FLAMBOYANT KISHORE KUMAR
Kishore Kumar‘s music (August 4, 1929 – October 13, 1987) and acting has left an indelible mark with his fans. One of them is his niece, Bharathi, Ashok Kumar‘s daughter. Here’s what she remembers of her famous uncle on the occasion of his 80th birth anniversary:
“After finishing his college, Kishore kaka came and stayed with us. He was 20 years younger to my father. So he was like an elder brother to me. My father was a great story teller. The film Mahal was written by him. He used to sit and tell us stories.
Kishore Kumar (1929-1987)
My uncle Anup and I used to sit and listen; enthralled by the way he used to tell the story. Kishore kaka used to sit at the piano. He used to play appropriate music to my father’s story. So we listened to happy music, sad music, and frightening music [as per the scene in the story]. They made us happy, moved us to tears and scared us to death. The combination of the narrative and the music is unforgettable. I don’t think I will ever experience it again.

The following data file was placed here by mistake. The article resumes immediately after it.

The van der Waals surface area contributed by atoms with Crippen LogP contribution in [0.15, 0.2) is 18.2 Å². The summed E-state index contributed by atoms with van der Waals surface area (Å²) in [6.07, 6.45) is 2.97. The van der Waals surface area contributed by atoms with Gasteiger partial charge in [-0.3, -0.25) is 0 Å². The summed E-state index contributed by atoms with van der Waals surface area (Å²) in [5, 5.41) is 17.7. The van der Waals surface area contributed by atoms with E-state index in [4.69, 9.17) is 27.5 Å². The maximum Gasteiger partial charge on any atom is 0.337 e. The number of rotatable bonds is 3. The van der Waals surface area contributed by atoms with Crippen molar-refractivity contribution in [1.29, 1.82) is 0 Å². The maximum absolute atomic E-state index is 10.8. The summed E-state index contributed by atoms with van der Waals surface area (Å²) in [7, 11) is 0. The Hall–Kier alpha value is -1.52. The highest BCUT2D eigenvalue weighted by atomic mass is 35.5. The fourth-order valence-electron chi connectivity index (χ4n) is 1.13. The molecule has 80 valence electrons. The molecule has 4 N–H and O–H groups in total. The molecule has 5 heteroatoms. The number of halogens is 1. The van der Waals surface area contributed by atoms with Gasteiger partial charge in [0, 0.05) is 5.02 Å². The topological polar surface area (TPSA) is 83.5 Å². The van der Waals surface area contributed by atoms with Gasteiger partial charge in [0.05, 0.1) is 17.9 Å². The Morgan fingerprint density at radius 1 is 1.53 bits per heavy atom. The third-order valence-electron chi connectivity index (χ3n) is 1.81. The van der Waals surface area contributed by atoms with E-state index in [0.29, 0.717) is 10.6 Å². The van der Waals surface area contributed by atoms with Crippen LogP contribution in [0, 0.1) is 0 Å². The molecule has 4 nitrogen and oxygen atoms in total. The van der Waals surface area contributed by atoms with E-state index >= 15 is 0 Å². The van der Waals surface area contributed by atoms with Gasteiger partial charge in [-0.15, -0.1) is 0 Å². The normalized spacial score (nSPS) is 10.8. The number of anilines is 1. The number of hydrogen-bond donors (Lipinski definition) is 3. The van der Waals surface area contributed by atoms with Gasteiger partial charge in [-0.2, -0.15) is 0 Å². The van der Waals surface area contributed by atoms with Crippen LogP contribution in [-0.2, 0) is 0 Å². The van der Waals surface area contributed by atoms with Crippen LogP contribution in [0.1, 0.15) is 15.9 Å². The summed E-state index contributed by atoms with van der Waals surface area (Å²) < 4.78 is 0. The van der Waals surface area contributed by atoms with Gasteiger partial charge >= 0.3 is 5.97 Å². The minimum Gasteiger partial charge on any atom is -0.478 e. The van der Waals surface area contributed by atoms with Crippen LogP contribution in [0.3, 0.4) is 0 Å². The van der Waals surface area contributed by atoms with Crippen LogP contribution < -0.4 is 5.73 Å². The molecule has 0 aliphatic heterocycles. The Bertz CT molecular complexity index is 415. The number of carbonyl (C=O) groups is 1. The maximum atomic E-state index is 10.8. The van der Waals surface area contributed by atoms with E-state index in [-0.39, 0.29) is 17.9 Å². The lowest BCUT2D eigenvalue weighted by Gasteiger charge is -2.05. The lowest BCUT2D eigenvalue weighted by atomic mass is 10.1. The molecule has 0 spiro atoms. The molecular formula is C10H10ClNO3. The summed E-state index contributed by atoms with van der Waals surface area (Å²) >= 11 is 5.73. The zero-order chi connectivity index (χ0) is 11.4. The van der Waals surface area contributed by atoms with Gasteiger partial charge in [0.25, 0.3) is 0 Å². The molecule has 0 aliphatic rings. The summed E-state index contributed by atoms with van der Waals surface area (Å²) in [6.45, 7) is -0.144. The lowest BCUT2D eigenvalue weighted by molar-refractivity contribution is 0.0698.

They were a happy trio, these three brothers, so full of fun, frolic and laughter. Kishore kaka was so talented. He was a genius and my father wanted him to be an actor. Kaka [ Images ] refused and insisted that he would be a singer. So finally my father relented and gave him a song in Ziddi.
Kishore kaka was a great fan of Saigal and so he sang his first song in Saigal’s style, Jeenay ki tamanaaa… I can still remember the song. He was absolutely eccentric. Whether he was happy or sad, had work or not, had money or not, he was always full of laughter. Calling him crazy now seems an understatement.
The three brothers used to fool around a lot in the house. It was a riot when they were together. The movie Chalti Ka Naam Gaadi was a real life experience. That was the way they behaved with each other at all times.
Kishore Kumar used to be scared of his eldest brother. When he married Madhubala, it was his second marriage. My father greeted him with, ‘You have become a Muslim now. You have converted. How else can you marry a second time so soon after your first one?’
After that he used to call him Mohabbat Khan.
After the birth of his son Amit, we lost touch with him for a while. After that we met many times. But my memories of him are of those of the days when he stayed with us.
That piano he played when father told stories is now with my daughter Anuradha. Her son Siddharth plays it. He composes music on it. Kishore kaka has passed on his genes and that piano to his great grandson. The legacy will continue, I hope.”
As told to A Ganesh Nadar